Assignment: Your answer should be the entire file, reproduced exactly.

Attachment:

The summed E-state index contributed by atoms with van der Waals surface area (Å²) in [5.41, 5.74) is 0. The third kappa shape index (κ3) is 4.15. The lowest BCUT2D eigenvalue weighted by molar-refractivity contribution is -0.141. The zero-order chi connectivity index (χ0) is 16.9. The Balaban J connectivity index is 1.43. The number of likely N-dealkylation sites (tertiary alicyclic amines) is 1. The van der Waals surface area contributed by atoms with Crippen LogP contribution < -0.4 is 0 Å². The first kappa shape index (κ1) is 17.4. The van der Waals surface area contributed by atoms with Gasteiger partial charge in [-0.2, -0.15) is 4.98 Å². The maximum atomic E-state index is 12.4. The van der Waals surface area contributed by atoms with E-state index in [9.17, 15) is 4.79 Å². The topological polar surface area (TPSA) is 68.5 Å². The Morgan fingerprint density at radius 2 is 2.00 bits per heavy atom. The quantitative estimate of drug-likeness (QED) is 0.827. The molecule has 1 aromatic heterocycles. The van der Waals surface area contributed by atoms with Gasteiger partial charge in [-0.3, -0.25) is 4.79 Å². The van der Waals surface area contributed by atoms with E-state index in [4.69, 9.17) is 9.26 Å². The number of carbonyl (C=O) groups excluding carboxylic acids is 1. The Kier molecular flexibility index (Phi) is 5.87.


The summed E-state index contributed by atoms with van der Waals surface area (Å²) in [5.41, 5.74) is 0. The third kappa shape index (κ3) is 4.15. The lowest BCUT2D eigenvalue weighted by molar-refractivity contribution is -0.141. The zero-order chi connectivity index (χ0) is 16.9. The Balaban J connectivity index is 1.43. The number of likely N-dealkylation sites (tertiary alicyclic amines) is 1. The van der Waals surface area contributed by atoms with Crippen LogP contribution < -0.4 is 0 Å². The first kappa shape index (κ1) is 17.4. The van der Waals surface area contributed by atoms with Gasteiger partial charge in [-0.2, -0.15) is 4.98 Å². The maximum atomic E-state index is 12.4. The van der Waals surface area contributed by atoms with E-state index in [9.17, 15) is 4.79 Å². The topological polar surface area (TPSA) is 68.5 Å². The Morgan fingerprint density at radius 2 is 2.00 bits per heavy atom. The quantitative estimate of drug-likeness (QED) is 0.827. The molecule has 1 aromatic heterocycles. The van der Waals surface area contributed by atoms with Gasteiger partial charge in [-0.3, -0.25) is 4.79 Å². The van der Waals surface area contributed by atoms with E-state index in [4.69, 9.17) is 9.26 Å². The number of carbonyl (C=O) groups excluding carboxylic acids is 1. The Kier molecular flexibility index (Phi) is 5.87.